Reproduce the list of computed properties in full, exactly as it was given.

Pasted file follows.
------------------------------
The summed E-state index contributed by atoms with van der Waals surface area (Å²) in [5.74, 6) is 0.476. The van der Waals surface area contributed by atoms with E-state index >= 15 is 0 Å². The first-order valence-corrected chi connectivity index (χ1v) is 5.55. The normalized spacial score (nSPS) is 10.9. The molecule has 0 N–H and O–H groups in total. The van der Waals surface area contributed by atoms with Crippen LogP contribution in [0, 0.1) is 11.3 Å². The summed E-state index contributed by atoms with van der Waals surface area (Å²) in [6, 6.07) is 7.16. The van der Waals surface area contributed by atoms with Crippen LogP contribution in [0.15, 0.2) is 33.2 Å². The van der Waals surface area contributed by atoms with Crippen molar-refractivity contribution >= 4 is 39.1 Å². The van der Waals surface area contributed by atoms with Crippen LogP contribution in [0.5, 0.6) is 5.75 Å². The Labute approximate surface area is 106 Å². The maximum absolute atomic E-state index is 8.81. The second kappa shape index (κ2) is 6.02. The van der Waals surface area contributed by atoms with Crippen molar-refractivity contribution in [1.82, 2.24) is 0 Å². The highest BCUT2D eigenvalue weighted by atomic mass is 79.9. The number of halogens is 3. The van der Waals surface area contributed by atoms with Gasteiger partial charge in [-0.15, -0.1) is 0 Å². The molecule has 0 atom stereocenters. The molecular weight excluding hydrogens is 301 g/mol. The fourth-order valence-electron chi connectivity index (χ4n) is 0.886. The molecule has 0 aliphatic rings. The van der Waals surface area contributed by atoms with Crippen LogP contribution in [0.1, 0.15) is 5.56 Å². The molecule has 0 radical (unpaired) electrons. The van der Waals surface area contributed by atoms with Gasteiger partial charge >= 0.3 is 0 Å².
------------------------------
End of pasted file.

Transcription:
The summed E-state index contributed by atoms with van der Waals surface area (Å²) in [5.74, 6) is 0.476. The van der Waals surface area contributed by atoms with E-state index >= 15 is 0 Å². The first-order valence-corrected chi connectivity index (χ1v) is 5.55. The normalized spacial score (nSPS) is 10.9. The molecule has 0 N–H and O–H groups in total. The van der Waals surface area contributed by atoms with Crippen LogP contribution in [0, 0.1) is 11.3 Å². The summed E-state index contributed by atoms with van der Waals surface area (Å²) in [6, 6.07) is 7.16. The van der Waals surface area contributed by atoms with Crippen LogP contribution in [0.15, 0.2) is 33.2 Å². The van der Waals surface area contributed by atoms with Crippen molar-refractivity contribution >= 4 is 39.1 Å². The van der Waals surface area contributed by atoms with Crippen LogP contribution in [0.5, 0.6) is 5.75 Å². The Labute approximate surface area is 106 Å². The maximum absolute atomic E-state index is 8.81. The second kappa shape index (κ2) is 6.02. The van der Waals surface area contributed by atoms with Crippen molar-refractivity contribution in [1.82, 2.24) is 0 Å². The highest BCUT2D eigenvalue weighted by atomic mass is 79.9. The number of halogens is 3. The van der Waals surface area contributed by atoms with Gasteiger partial charge in [-0.15, -0.1) is 0 Å². The molecule has 0 atom stereocenters. The molecular weight excluding hydrogens is 301 g/mol. The fourth-order valence-electron chi connectivity index (χ4n) is 0.886. The molecule has 0 aliphatic rings. The van der Waals surface area contributed by atoms with Crippen LogP contribution in [0.1, 0.15) is 5.56 Å². The molecule has 0 radical (unpaired) electrons. The van der Waals surface area contributed by atoms with Gasteiger partial charge >= 0.3 is 0 Å².